Miles hiked today: 10.7
Miles hiked total: 176.8
Miles to go: 2008.5
I said goodbye to Chrissy and Gatlinburg this morning and got picked up by Vesna at 9:00. While it will be different hiking alone (and perhaps lonely at times), I’m rather excited for the change. Part of the reason I’m out here is to become more self-reliant and comfortable being on my own, and now that I’m officially by myself, I’m excited to see what the hike brings and what new challenges I’ll face.
I got dropped off at the Visitor Center around 11:00 and, lucky me and to my surprise, Toasted Toad, Townie, and Good N Plenty were there waiting for me.
I don’t think I’ve given any details on who these people are (my bad), so allow me to introduce them to you:
Toasted Toad is from South Carolina and is a retired paramedic and federal agent. He’s also hilarious and has a strong Rhode Island fisherman’s accent that helps me identify him even when I can’t see his face. I met him my third day on the trail after the bathroom incident and he’s responsible for spreading the story up and down the trail. He also let me know that he and a bunch of other hikers almost gave me a bathroom-related trail name. Thankfully he suggested Bluebird first and I went with that before anything else stuck.
Townie is in his 30s and is from Oregon. This is his first time on the East Coast. He actually started the trail in early March, but got a bunch of injuries one after the other and spent more time in town than on the trail, which is how he got his trail name. He’s doing well now, though – no injuries for a while! But he still does love his trips to town (as do we all).
Good N Plenty is also in her 30s and she currently lives in Florida. Her friend hiked Georgia with her, but now she’s on her own. She got her trail name when eating the candy with Toasted Toad and she noted that “Good N Plenty” would make a good name, and Toasted Toad agreed, so she went with it.
I was so excited to see them! I thought I’d be starting the Smokies alone since all my friends started a day earlier and was relieved to see this wasn’t the case. I was also happy to see Toasted Toad because it meant I could give him his food and not have to carry it up the mountain myself.
So the four of us set off around 11:30, a rather late start, but the sun was out so we didn’t complain. At least, at first. But then we started hiking up to the Shuckstack Fire Tower, and the sun suddenly felt too hot and our packs too heavy and we all became exhausted very quickly. I was carrying 6 days worth of food and my pack just wasn’t comfortable and it slowed me down. I put my music on and tried to get energized by listening to my workout music, and that did seem to help a little bit.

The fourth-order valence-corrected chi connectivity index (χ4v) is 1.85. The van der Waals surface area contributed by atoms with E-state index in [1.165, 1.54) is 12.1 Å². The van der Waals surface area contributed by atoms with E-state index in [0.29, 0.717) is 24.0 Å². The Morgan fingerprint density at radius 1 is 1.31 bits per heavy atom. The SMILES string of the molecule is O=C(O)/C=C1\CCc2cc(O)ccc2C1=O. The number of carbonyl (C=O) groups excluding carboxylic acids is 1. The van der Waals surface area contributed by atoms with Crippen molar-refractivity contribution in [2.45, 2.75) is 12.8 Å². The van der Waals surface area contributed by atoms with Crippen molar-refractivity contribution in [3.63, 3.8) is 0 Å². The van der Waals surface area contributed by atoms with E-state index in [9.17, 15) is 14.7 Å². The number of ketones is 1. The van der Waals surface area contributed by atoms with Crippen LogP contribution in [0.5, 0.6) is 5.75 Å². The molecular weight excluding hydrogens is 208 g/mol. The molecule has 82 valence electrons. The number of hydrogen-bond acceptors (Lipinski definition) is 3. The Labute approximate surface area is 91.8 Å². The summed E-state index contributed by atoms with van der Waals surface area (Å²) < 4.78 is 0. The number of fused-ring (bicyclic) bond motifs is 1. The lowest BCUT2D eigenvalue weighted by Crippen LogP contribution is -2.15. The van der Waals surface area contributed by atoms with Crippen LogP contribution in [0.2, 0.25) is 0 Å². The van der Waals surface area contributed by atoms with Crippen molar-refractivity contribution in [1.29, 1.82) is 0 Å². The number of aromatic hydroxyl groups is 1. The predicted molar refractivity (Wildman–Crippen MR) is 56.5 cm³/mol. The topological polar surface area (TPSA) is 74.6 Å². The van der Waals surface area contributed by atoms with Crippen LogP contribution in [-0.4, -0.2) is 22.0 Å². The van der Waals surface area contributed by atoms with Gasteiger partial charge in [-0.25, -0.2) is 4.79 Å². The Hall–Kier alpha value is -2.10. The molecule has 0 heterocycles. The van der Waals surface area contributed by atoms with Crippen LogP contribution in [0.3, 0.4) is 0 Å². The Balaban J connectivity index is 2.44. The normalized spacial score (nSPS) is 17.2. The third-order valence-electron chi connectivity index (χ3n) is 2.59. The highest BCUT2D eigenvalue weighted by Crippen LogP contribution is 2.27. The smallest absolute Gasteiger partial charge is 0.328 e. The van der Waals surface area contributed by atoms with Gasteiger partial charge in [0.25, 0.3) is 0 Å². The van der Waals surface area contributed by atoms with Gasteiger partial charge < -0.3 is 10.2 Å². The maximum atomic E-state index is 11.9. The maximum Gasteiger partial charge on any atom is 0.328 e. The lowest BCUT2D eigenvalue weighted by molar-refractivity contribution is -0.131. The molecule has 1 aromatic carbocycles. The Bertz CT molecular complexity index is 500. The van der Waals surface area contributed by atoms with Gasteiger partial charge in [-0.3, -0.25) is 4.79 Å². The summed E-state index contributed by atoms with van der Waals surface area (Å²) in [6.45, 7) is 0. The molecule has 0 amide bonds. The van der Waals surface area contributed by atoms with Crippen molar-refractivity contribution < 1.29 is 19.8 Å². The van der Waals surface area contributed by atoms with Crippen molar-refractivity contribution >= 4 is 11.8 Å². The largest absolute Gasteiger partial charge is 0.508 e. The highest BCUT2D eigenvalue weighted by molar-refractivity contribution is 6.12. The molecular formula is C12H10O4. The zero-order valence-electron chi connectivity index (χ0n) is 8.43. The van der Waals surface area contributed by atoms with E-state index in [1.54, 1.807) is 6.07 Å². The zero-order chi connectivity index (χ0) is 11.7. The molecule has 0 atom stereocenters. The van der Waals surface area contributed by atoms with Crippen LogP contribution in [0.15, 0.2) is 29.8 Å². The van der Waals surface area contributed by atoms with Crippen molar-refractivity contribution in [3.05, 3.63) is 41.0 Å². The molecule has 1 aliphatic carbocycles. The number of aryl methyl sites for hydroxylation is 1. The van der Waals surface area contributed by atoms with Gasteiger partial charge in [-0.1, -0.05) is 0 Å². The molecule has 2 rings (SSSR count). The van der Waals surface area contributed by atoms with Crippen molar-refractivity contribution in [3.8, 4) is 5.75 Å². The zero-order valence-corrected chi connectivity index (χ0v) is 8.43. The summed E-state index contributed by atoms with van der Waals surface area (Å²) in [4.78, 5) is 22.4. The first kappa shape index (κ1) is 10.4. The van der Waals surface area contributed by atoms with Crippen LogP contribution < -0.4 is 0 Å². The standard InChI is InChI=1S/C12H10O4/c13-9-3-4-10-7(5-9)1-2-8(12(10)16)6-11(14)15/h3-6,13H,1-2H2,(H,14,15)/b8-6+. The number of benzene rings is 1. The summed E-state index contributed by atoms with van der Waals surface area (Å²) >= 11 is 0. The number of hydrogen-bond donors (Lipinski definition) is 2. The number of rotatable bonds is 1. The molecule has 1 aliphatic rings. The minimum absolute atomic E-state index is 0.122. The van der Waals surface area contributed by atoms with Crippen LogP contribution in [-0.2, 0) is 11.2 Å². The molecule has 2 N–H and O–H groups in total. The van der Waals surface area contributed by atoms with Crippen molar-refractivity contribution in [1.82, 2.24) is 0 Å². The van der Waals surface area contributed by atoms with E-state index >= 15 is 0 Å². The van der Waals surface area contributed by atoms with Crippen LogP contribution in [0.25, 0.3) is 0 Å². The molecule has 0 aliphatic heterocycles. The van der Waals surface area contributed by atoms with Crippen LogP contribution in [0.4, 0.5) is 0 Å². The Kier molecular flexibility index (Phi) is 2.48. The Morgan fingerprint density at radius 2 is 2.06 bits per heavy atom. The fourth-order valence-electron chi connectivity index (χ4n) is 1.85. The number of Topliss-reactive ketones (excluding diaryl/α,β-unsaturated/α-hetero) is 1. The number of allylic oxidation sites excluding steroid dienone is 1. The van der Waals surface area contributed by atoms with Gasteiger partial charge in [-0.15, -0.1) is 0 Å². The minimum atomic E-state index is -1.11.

We stopped for lunch at the Tower 4.4 miles later (allllll uphill, I might add) and decided to hike to Mollies Ridge Shelter for the night, which was 6 miles away. I was originally planning on staying there, but the rest of the crew were interested in stopping at a campsite not far from the tower. I convinced them to change their minds, though, so onward we went.
Some things about the Smokies: you must stay at shelters. (The campsite coming into the Smokies was the only one for days.) If there is space in the shelter, you must sleep in it. Only when it is full are you allowed to pitch a tent or hammock. If a section hiker comes to the shelter, the last thru-hiker in the shelter must leave so that s/he can have the spot s/he reserved, no matter what the time of night. There are many other rules, all of which are slightly annoying as a thru-hiker. But ultimately what it comes down to is that I’ll most likely be spending these next few nights in shelters instead of my tent, which is a huge bummer. I prefer being in my tent and hate having to sleep next to total strangers who snore and fart all night.
So, we hiked on to Mollies Ridge Shelter, also all uphill. The rest of the hike wasn’t so bad. My body was beginning to adjust and my music kept me entertained. The scenery was also beautiful, so I stopped a couple of times to take pictures.
When I finally made it to the shelter, it was practically empty, so no tenting for me tonight. Sleeping with the mice it is!
What’s awesome about the shelters in the Smokies, though, is that they all have bear cables!! This makes me a very, very happy camper.